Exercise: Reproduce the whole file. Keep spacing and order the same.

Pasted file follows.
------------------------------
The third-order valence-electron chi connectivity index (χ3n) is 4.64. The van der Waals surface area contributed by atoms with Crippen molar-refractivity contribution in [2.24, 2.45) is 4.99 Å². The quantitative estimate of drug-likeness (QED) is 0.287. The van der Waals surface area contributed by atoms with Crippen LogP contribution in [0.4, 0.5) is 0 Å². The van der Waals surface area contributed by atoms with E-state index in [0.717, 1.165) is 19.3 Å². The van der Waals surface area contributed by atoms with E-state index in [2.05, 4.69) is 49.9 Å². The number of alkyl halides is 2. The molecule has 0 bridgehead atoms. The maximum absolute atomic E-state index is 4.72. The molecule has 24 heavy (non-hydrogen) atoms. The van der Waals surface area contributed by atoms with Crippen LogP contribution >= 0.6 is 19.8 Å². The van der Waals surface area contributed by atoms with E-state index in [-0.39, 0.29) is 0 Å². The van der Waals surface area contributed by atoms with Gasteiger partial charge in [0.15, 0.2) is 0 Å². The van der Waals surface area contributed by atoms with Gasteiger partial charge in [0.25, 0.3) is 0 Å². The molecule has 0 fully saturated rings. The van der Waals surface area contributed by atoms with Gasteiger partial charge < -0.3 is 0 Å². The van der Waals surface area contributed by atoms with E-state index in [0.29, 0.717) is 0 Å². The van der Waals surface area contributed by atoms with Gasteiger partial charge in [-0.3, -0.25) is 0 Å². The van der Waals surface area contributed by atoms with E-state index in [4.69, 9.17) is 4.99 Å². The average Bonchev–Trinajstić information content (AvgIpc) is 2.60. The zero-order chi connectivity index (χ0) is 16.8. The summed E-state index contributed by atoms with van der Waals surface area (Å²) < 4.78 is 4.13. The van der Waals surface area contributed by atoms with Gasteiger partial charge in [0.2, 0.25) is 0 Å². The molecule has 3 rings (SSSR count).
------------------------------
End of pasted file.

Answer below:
The third-order valence-electron chi connectivity index (χ3n) is 4.64. The van der Waals surface area contributed by atoms with Crippen molar-refractivity contribution in [2.24, 2.45) is 4.99 Å². The quantitative estimate of drug-likeness (QED) is 0.287. The van der Waals surface area contributed by atoms with Crippen LogP contribution in [0.4, 0.5) is 0 Å². The van der Waals surface area contributed by atoms with E-state index in [0.717, 1.165) is 19.3 Å². The van der Waals surface area contributed by atoms with E-state index in [2.05, 4.69) is 49.9 Å². The number of alkyl halides is 2. The molecule has 0 bridgehead atoms. The maximum absolute atomic E-state index is 4.72. The molecule has 24 heavy (non-hydrogen) atoms. The van der Waals surface area contributed by atoms with Crippen LogP contribution >= 0.6 is 19.8 Å². The van der Waals surface area contributed by atoms with E-state index in [-0.39, 0.29) is 0 Å². The van der Waals surface area contributed by atoms with Gasteiger partial charge in [0.15, 0.2) is 0 Å². The van der Waals surface area contributed by atoms with Gasteiger partial charge in [0.25, 0.3) is 0 Å². The molecule has 0 fully saturated rings. The van der Waals surface area contributed by atoms with Gasteiger partial charge < -0.3 is 0 Å². The van der Waals surface area contributed by atoms with E-state index in [0.29, 0.717) is 0 Å². The van der Waals surface area contributed by atoms with Gasteiger partial charge in [-0.3, -0.25) is 0 Å². The van der Waals surface area contributed by atoms with E-state index in [4.69, 9.17) is 4.99 Å². The average Bonchev–Trinajstić information content (AvgIpc) is 2.60. The zero-order chi connectivity index (χ0) is 16.8. The summed E-state index contributed by atoms with van der Waals surface area (Å²) < 4.78 is 4.13. The van der Waals surface area contributed by atoms with Gasteiger partial charge in [0.2, 0.25) is 0 Å². The molecule has 3 rings (SSSR count).